If theism is incomprehensible, for agnostics, atheism is undoubtedly illogical, because ‘if there were no God, there would be no atheists.17 It is logically absurd to assume that a person can know for sure that God does not exist.  Atheism is a ‘faith’ position that is on unsecured ground logically, rationally… The position of atheism is that God does not exist, dogmatically.18 To be so closed minded is being intellectually imprudent.  It is easier and credible to affirm the being of God than its negation. The structure of the universe and nature itself undeniably proves God. It will take knowledge and understanding beyond what is available to humans to prove nature wrong and disprove its many proves of God’s existence. Everything in the universe demonstrates the obvious and undeniable signs that it was created by a mind far superior to our own. Anybody who has ever been in the army will tell you that there are no atheists in foxholes. That is, once they are in danger of death, the atheist will strip himself of his irrational disbelief in God, and come to admit he believed in God all along.19 However, it is not only the skeptics and agnostics that militantly push back the idea of religion, some people of faith also advanced the scorn of the concept ‘religion’. It is fashionable for some Christian groups to protest that Christianity is not a religion. Just as a Buddhist sympathizer vehemently denigrated religion, describing it as ‘a jumble of primitive folklore that humankind drags through the ages like a cosmic security blanket. Religion is passionate, irrational and messy. Religion inspires war and atrocity; at worst, it is a superstitious rubbish. Religion still inspires human conflict, and impedes genuine inquiry.20 However, I have reasons to assume that this riveting criticism of religion is quiet exceptional, even as I consider it puzzling that some of those considered deeply religious have tended to loath the word ‘religion’.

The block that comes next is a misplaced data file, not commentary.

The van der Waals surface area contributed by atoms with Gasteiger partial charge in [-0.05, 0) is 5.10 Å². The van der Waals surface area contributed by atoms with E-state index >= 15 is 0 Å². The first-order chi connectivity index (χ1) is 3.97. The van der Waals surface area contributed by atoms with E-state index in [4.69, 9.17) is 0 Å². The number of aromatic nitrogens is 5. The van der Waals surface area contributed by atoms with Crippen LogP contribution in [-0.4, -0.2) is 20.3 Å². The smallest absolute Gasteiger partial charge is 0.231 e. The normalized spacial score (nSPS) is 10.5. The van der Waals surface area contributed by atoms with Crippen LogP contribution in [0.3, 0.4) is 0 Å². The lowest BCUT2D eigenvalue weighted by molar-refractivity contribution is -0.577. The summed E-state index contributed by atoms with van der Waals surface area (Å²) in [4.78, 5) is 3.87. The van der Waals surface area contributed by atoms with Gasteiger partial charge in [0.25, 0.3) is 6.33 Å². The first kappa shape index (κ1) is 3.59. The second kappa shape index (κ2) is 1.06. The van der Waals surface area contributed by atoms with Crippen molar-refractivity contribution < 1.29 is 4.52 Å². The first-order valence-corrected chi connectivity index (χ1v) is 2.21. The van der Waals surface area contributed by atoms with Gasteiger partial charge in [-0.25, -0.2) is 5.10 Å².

Jonathan Z. Smith brushed religion aside for culture. For him, religion does not really exist — there is only culture. According to Smith,‘…while there is a staggering amount of data, phenomena of human experiences and expressions that might be characterized in one culture or another, by one criterion or another, as religion — there is no data for religion. Religion is solely the creation of the scholar’s study. It is created for the scholar’s analytic purposes by his imaginative acts of comparison and generalization. Religion has no existence apart from the academy.21   But Melford Spiro’s propositions that religion can be differentiated from other culturally constituted institutions by virtue of its reference to super human beings conflicts significantly with Smith’s conception. Austin Cline noted that it is true that many societies do not draw a clear line between their culture and what scholars would call “religion.” This does not mean that religion does not exist, but it is worth keeping in mind that even when we think we have a handle on what religion is, we might be fooling ourselves. Definitions of religion tend to suffer from one or two problems. They are either too narrow or excluded many belief systems which most agree are religious, or they are too vague and ambiguous, suggesting that just about any and everything is a religion. For Cline a good example of a narrow definition is the common attempt to define “religion” as “belief in God,” which effectively excluded polytheistic religions and atheistic religions while including theists who have no religious belief system. A good example of a vague definition is the tendencies to define religion as “worldview” — but how can every worldview qualify as a religion? Some have argued that religion is not hard to define and the plethora of conflicting definitions is evidence of how easy it really is. The problem lies in finding a definition that is empirically useful and empirically testable.22  Dio Caro! the fundamental challenge here, therefore, is to find out what indeed is religion and what is about it that some groups of people do not find convenient to appreciate. In the second part of this this reflection, an attempt is made to dispel some confusions in the definition of religion.